This document is many years in the making. It is short, but dense. It clearly spells out everything you need. Include what you need, and you will get a good grade. If you have questions, please ask. ~M
things to remember:
1. This is a report, so everything already happened. All words should be past tense.
2. This is professional, so the report should also be in the 3rd person. No 'we', 'I', or 'us'.
Experimental data becomes useful and of interest only when it is communicated. Hence writing reports occupies a considerable amount of time for professional scientists, whether industrial or academic. It is fitting, therefore, that time should be devoted to developing skill in writing reports. There are many generally accepted conventions for professional reports. They should include an introduction and sections on experimental details, results, discussion. Before you come to lab, you should be able to write the introduction as well as the experimental section, as you will be familiar with the techniques involved in the experiment. You are writing a lab report, not a manual, so everything should be written in past tense.
The introduction should begin with a brief description of what you are going to study and why, and should include basic theory and balanced chemical equations involved in the experiment. Include information which explains the importance of the experiment and how it relates to the general laws of chemistry you are exploring. Why are using this technique instead of some other one? Make sure that the reader will understand the purpose of the experiment. For this course, the introduction should be reasonably short. (1‑3 paragraphs)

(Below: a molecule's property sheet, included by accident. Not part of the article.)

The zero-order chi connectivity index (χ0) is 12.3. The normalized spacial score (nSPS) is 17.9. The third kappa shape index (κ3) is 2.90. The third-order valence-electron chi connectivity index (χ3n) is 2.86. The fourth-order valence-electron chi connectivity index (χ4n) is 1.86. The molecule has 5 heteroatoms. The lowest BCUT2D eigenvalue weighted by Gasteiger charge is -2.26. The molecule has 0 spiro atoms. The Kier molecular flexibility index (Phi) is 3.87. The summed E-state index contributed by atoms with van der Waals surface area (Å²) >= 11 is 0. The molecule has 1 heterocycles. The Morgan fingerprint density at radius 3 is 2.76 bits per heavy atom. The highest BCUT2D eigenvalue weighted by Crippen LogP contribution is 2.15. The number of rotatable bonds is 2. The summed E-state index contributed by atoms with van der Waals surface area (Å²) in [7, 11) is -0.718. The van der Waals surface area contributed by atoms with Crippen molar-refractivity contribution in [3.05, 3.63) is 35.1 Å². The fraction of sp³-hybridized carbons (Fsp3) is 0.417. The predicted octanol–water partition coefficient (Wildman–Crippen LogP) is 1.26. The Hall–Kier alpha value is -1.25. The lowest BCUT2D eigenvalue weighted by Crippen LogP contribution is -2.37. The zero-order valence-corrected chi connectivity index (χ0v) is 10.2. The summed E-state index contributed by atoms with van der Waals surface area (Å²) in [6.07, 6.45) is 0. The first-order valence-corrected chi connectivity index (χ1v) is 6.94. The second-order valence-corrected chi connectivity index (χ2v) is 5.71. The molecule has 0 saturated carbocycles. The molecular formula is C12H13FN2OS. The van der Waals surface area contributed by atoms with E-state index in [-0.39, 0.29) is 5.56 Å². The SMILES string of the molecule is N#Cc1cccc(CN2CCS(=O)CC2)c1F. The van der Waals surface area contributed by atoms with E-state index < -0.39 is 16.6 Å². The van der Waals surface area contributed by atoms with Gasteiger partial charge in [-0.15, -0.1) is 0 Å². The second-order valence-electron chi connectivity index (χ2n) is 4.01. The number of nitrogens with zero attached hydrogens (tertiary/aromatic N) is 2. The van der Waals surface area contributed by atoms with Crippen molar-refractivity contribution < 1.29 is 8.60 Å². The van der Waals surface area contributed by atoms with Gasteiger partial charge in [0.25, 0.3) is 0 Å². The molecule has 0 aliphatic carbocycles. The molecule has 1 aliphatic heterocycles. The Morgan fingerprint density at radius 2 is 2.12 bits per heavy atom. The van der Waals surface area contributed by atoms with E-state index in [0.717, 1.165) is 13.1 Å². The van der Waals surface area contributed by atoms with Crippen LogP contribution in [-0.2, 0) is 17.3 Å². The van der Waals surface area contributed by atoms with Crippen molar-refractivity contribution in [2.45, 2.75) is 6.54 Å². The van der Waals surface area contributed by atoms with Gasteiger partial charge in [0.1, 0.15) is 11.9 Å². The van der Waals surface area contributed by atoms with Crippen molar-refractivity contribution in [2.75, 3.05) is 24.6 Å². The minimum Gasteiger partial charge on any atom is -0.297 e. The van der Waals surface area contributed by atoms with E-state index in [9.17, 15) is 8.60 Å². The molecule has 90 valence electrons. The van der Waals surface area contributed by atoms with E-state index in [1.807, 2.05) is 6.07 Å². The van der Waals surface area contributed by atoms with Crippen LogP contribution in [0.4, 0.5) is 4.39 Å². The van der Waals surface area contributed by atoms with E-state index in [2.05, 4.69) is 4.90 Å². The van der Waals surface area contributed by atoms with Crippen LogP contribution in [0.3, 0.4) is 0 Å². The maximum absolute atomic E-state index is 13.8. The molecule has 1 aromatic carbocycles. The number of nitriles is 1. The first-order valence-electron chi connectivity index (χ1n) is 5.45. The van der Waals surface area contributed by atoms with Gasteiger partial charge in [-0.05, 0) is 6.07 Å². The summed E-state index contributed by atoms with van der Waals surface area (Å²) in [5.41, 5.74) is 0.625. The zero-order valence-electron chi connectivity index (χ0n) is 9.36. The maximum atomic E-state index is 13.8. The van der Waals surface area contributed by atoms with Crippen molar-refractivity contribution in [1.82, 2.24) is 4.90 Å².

The experimental section is usually divided into separate descriptions of the equipment required, the chemicals to be used, and the experimental procedure. Major items of equipment and special chemicals should be included. Do not list common laboratory items such as pipettes, beakers, etc. This section should be a concise outline of major points, sufficient to convey a clear understanding of the procedure to the reader. Someone should be able to perform the experiment correctly from your words, but it should NOT be a stepwise procedure. This section will also be the outline you will follow to perform the experiment. DO not include things that are not critical to perform the experiment. For example, you did the experiment in a 250 mL beaker. Could I successfully do the experiment in a bathtub? If yes, then don't tell me you did in a 250 mL beaker. Was it important to take the temperature every 30 seconds? Yes. Then include that as part of your procedure. Remember, past tense.
The results section presents the experimental data and all calculations. The data should be displayed in carefully planned tables or figures. Tabular data is considered to be properly presented when the information is readily understood by another reader. Each table should be headed with a descriptive, self‑explanatory title. Each column should have an appropriate heading with proper units included. Sample calculations (preferably computer generated, not hand written) must be clearly labeled with a heading describing the calculation performed and all units should be included in the equations.
The discussion section of your report is the most important one for you and the reader. Here you interpret the results of your experiment. It is also an opportunity to show your knowledge and understanding of the experiment. You should explain the results and also mention sources of error inherent in the experiment or the methods used. An attempt should be made to identify and assess the importance of these possible sources of experimental error. Suggestions as to how to correct or eliminate possible errors should be included. Also compare your calculated values with the values found by the other students in lab. How well do the numbers agree? If they don't, describe what you think may account for the differences.
Your formal report should include all of these parts: introduction, experimental, results and discussion. The introduction and experimental procedure can (and should) be completed before you come to lab. During lab, make note of any deviations from your procedure as you perform the experiment, then indicate them in your experimental write‑up.
* Clearly label the data and calculations
* Include all units and the appropriate number of significant figures
* Neatness and organization are very important!
~MEO 02.15.05 07:34